For the carrier it was argued that, where cargo damage arises as a result of want of care of the vessel, as long as the carrier has exercised due diligence in providing a seaworthy ship and properly manning her, it is not liable to cargo interests under Art. IV Rule 2(a) and is not vicariously liable for the master’s conduct, even where it was intentional and reckless.
The judge then held that the principal errors for which the master was criticised - the decision to take the channel to the east of Biro Shima and then to try and abort the transit when the radar malfunctioned, and the decision not to advise the coastguard and his owners/managers as soon as he should have done but to carry on to the point of anchoring – were, on the authority of Gosse Millard v. Canadian Government Merchant Marine Ltd.  1 KB 717, to be categorised as errors in the navigation of the ship. On that basis, the carrier would be entitled to the defence under Art.IV Rule 2(a) of the Hague-Visby Rules.
But, the judge went on to say, that was not the end of the matter. He said that there was both logic and authority for the proposition that the "act, neglect or default" of those in charge of the ship must be bona fide "in the navigation or in the management of the ship" to entitle the carrier to the Art.IV Rule 2(a) exemption. "There would seem," he said, "to be every good reason to read a good faith requirement into the Rule to entitle the carrier to qualify for the immunity from responsibility the Rule provides. That is the case irrespective of whether a lack of bona fides is seen as underpinning entitlement to the exemptions provided by the Rules or whether "navigation" or "management" which is not conducted bona fide in accordance with the master and crew’s paramount obligation to care for the ship, cargo and crew safely is so antithetical to that paramount obligation and proper seafaring practice as not to be regarded as qualifying or amounting to "navigation" or "management" under the Rules."[at p.234]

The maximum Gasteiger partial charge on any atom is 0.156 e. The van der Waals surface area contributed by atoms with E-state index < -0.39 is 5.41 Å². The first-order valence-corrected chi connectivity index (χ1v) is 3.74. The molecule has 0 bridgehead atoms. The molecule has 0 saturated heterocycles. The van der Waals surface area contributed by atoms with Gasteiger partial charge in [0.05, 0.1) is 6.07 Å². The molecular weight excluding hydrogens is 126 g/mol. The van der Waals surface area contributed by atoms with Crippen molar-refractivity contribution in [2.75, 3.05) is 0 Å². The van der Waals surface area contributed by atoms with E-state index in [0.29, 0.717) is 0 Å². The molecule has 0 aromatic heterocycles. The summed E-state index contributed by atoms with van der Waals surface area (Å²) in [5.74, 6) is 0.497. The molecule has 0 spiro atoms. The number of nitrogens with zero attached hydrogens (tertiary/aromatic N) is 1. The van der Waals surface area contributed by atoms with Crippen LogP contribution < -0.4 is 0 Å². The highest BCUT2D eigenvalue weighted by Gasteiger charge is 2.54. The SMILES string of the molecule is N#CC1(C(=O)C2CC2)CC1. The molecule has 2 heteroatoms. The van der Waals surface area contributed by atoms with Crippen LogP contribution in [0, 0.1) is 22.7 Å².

Against that background, the judge characterised both the master’s initial decision to use the passage east of Biro Shima and his subsequent attempt to abort the transit, as navigational decisions taken in good faith. He was endeavouring to save time and keep to schedule, as the ship’s managers required.
However, the master’s actions after the grounding, in particular his failure to notify promptly the coastguard and his managers of the casualty and the ship’s position and condition, and his fabrication of the story that the ship had hit an unidentified submerged object, could not have been motivated by his paramount duty to the safety of the ship, crew and cargo. All those actions, the judge said, "can only have been motivated by [the master] implementing a plan designed to absolve himself from responsibility or blame for the grounding and lend a veneer of plausibility to his falsehood."[p.240] Accordingly, the master’s actions did not amount to an "act, neglect or default" in the bona fide "navigation or in the management of the ship" and, as a result, the carrier was not entitled to the benefit of the exemption from liability set out in Art.IV Rule 2(a) of the Hague-Visby Rules.